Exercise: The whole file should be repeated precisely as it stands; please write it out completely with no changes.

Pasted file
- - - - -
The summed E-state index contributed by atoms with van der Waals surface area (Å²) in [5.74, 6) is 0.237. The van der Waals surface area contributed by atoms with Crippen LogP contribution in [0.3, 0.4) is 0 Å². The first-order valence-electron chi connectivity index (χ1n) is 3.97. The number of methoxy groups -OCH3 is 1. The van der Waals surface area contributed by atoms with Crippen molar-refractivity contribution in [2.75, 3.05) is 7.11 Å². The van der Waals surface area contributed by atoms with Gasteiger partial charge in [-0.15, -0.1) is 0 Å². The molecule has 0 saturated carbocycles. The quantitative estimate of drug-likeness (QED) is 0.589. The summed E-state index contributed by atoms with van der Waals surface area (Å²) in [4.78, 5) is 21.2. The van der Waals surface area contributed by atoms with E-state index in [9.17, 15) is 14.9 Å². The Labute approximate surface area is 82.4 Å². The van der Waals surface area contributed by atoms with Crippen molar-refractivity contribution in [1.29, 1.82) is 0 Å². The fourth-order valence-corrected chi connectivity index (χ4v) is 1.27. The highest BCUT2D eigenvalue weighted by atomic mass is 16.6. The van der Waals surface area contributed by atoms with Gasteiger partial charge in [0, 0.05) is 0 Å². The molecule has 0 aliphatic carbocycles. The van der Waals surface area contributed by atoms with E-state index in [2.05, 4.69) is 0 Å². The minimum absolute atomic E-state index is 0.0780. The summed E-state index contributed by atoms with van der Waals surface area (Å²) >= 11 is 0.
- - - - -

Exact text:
The summed E-state index contributed by atoms with van der Waals surface area (Å²) in [5.74, 6) is 0.237. The van der Waals surface area contributed by atoms with Crippen LogP contribution in [0.3, 0.4) is 0 Å². The first-order valence-electron chi connectivity index (χ1n) is 3.97. The number of methoxy groups -OCH3 is 1. The van der Waals surface area contributed by atoms with Crippen molar-refractivity contribution in [2.75, 3.05) is 7.11 Å². The van der Waals surface area contributed by atoms with Gasteiger partial charge in [-0.15, -0.1) is 0 Å². The molecule has 0 saturated carbocycles. The quantitative estimate of drug-likeness (QED) is 0.589. The summed E-state index contributed by atoms with van der Waals surface area (Å²) in [4.78, 5) is 21.2. The van der Waals surface area contributed by atoms with E-state index in [9.17, 15) is 14.9 Å². The Labute approximate surface area is 82.4 Å². The van der Waals surface area contributed by atoms with Crippen molar-refractivity contribution in [1.29, 1.82) is 0 Å². The fourth-order valence-corrected chi connectivity index (χ4v) is 1.27. The highest BCUT2D eigenvalue weighted by atomic mass is 16.6. The van der Waals surface area contributed by atoms with Gasteiger partial charge in [0, 0.05) is 0 Å². The molecule has 0 aliphatic carbocycles. The van der Waals surface area contributed by atoms with E-state index in [2.05, 4.69) is 0 Å². The minimum absolute atomic E-state index is 0.0780. The summed E-state index contributed by atoms with van der Waals surface area (Å²) >= 11 is 0.